Cassie Clare (cassandraclare) wrote,
Cassie Clare

CoG answer post

First off, I wanted to say thanks to everyone who came by to leave a comment about City of Glass, or ask a question, or who came to a signing, or who just read a copy of the book! Thanks to you guys, CoG is #4 on the New York Times series bestseller list (which is a tough list to get onto, since it counts the sales of every book in a series, and TMI only has three books in it, unlike some of the others which have five, six or seven), #3 on the Wall Street Journal Fiction Bestseller List, #2 on the Publisher's Weekly Children's bestseller list, and #12 on the USA Today bestseller list, which counts every book for sale in the entire country. So that's all awesome, and thank you all so much!

Now, on to the rest of the post. This is the big answer post I was talking about earlier, which answers the most-asked questions people had about Glass, as well as larger questions like "Is there going to be a fourth Mortal Instruments book?" It is of course very spoilery, so please avoid if you haven't read Glass.

1) Is there going to be a fourth Mortal Instruments book?

It appears so. The fourth Mortal Instruments book is called City of Fallen Angels. More info here:

2) What is City of Fallen Angels about? When will it be released?

City of Fallen Angels takes place after the events of City of Glass. It splits its focus between Jace and Clary and Clary’s best friend, Simon, and how he adjusts to life as a vampire, but it’s still an ensemble-cast story, and all the characters from the Mortal Instruments series appear in it: Jace, Isabelle, Alec, Magnus, Luke, Jocelyn, Maia, and many more. (It even helps to have read The Clockwork Angel before you read CoFA, because some of the characters from the ID series do show up in it. However, it isn’t required.) In City of Fallen Angels, someone’s killing the Shadowhunters who used to be in Valentine’s Circle and leaving their bodies around New York City in a manner designed to provoke hostility between Downworlders and Shadowhunters. Internecine warfare among vampires is ripping the Downworld community apart, and only Simon — the Daylighter who everyone wants on their side — can decide the outcome; too bad he wants nothing to do with Downworld politics. Meanwhile Jace and Clary investigate a mystery that has deeply personal consequences for them — consequences that may strengthen their relationship, or rip it apart forever. Love, blood, betrayal and revenge: the stakes are higher than ever in City of Fallen Angels.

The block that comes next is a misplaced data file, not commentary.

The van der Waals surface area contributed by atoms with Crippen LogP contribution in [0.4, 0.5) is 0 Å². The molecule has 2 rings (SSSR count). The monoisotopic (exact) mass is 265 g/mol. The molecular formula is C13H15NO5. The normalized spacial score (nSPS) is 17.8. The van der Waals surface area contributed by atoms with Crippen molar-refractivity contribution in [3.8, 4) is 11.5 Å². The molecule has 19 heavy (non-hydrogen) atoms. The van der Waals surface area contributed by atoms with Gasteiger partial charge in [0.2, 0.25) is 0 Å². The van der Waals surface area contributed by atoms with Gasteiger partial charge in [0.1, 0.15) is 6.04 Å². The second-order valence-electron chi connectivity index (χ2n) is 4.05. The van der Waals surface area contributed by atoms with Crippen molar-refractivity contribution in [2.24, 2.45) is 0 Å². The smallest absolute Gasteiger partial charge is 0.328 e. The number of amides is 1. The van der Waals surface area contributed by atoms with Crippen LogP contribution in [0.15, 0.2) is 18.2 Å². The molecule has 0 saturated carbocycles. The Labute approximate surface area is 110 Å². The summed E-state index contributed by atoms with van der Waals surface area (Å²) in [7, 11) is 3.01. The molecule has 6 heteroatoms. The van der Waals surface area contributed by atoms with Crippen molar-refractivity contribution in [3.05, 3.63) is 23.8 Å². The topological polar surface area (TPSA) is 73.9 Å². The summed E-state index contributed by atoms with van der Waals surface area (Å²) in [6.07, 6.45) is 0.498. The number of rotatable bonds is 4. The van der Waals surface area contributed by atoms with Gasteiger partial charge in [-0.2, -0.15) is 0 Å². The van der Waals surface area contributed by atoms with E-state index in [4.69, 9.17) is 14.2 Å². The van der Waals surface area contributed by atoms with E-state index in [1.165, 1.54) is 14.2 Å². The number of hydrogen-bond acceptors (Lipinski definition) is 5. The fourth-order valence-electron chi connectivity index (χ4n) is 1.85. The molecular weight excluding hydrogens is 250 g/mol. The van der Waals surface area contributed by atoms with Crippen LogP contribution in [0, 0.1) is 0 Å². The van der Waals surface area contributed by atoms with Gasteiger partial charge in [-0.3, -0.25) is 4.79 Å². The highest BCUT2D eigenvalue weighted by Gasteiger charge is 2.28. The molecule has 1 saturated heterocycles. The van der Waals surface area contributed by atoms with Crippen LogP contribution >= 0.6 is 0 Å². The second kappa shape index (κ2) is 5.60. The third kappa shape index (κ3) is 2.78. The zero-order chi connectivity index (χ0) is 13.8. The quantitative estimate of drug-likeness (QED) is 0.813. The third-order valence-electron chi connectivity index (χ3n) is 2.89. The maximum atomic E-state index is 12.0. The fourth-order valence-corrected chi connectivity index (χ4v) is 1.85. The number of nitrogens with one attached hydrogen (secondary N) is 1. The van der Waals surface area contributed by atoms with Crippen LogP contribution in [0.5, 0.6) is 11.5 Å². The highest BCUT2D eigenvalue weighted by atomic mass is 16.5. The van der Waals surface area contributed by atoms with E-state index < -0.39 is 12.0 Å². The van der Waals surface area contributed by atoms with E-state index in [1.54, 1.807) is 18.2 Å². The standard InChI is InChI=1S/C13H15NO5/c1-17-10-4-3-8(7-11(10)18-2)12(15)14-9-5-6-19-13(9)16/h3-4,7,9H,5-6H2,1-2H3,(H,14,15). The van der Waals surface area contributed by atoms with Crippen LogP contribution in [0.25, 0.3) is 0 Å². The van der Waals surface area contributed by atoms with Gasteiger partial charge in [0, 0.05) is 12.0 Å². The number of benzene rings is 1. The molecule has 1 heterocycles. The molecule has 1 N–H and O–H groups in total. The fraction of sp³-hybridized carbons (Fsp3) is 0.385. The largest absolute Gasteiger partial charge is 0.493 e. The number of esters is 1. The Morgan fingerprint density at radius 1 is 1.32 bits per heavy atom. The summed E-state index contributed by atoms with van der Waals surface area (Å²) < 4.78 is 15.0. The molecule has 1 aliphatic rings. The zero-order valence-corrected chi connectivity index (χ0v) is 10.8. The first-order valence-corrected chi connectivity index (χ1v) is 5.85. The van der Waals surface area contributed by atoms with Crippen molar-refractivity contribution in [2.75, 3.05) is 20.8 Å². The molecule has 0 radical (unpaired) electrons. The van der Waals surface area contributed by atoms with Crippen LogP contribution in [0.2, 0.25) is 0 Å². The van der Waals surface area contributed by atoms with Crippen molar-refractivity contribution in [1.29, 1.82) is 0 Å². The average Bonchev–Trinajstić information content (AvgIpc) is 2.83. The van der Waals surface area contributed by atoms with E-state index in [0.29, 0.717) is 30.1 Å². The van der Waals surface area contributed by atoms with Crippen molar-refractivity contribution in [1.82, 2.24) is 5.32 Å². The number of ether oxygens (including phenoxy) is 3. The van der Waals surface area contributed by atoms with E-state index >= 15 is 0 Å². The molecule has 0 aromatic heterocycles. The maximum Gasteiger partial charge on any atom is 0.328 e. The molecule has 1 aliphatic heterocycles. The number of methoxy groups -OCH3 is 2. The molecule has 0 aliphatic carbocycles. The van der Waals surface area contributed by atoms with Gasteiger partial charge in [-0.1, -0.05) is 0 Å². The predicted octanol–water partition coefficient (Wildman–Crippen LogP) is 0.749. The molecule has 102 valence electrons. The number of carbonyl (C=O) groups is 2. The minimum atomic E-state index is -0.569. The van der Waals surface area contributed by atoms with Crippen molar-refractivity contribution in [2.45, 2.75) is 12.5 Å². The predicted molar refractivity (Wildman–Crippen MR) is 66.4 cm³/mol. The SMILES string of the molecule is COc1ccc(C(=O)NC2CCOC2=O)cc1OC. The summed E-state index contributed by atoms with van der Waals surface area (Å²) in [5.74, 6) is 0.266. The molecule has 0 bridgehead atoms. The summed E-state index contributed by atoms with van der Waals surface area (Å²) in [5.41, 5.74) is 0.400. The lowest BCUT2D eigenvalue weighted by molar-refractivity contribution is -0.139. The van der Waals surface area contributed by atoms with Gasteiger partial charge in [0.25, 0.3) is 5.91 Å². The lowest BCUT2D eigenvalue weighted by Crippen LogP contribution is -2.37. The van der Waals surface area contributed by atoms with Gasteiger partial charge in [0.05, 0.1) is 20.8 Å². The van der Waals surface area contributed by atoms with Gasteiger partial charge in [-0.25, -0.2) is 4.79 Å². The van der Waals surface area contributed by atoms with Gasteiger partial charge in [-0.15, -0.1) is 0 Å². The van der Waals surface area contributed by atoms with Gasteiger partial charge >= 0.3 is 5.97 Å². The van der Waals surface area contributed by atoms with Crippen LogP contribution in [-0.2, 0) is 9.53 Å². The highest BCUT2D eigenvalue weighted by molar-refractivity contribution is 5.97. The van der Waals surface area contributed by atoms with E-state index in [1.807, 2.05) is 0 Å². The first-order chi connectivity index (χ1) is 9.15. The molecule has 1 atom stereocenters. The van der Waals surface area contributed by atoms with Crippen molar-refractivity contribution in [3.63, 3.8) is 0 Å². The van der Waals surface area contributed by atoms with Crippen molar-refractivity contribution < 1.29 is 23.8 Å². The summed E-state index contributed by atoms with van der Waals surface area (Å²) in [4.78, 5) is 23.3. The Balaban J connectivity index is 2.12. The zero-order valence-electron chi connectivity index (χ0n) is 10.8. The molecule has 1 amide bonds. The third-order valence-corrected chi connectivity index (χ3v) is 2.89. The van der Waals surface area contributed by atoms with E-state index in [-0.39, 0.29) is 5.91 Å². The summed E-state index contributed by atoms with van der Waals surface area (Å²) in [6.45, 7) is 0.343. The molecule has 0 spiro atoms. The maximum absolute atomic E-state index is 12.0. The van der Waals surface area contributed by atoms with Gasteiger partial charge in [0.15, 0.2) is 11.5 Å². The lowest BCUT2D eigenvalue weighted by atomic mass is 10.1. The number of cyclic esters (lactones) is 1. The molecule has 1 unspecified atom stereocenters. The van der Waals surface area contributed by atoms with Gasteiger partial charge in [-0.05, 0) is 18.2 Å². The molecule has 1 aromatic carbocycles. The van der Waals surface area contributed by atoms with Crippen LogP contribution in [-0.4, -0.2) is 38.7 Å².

City of Fallen Angels is set to be released in March, 2011.

3) Will Jace and Clary be in City of Fallen Angels?


4) Does the publication of the fourth TMI book mean that The Infernal Devices will be pushed back?

No. I wouldn't do that. The publishing schedule for ID hasn't changed. Here is the schedule for all four books:

September 7, 2010: The Clockwork Angel

March 11, 2011: City of Fallen Angels

September 2011: The Clockwork Princess

September 2012: The Clockwork Prince

5) Why can Simon go in the sunlight?

Because he drank Jace's blood. If you've read City of Glass, you know the manner in which Jace's blood is unusual. This is why Simon cannot go in the sunlight until he drinks Jace's blood in Ashes. After the scene in which he drinks Jace's blood, he can.

6)) Who does Simon choose, Maia or Isabelle? And what are the eventual effects of the Mark of Cain?

I feel these questions are best explored in the Simon book to come. I guess I'll just say that though the Mark does render him well-protected from harm, it carries with it its fair share of troubles. After all, it was originally a curse.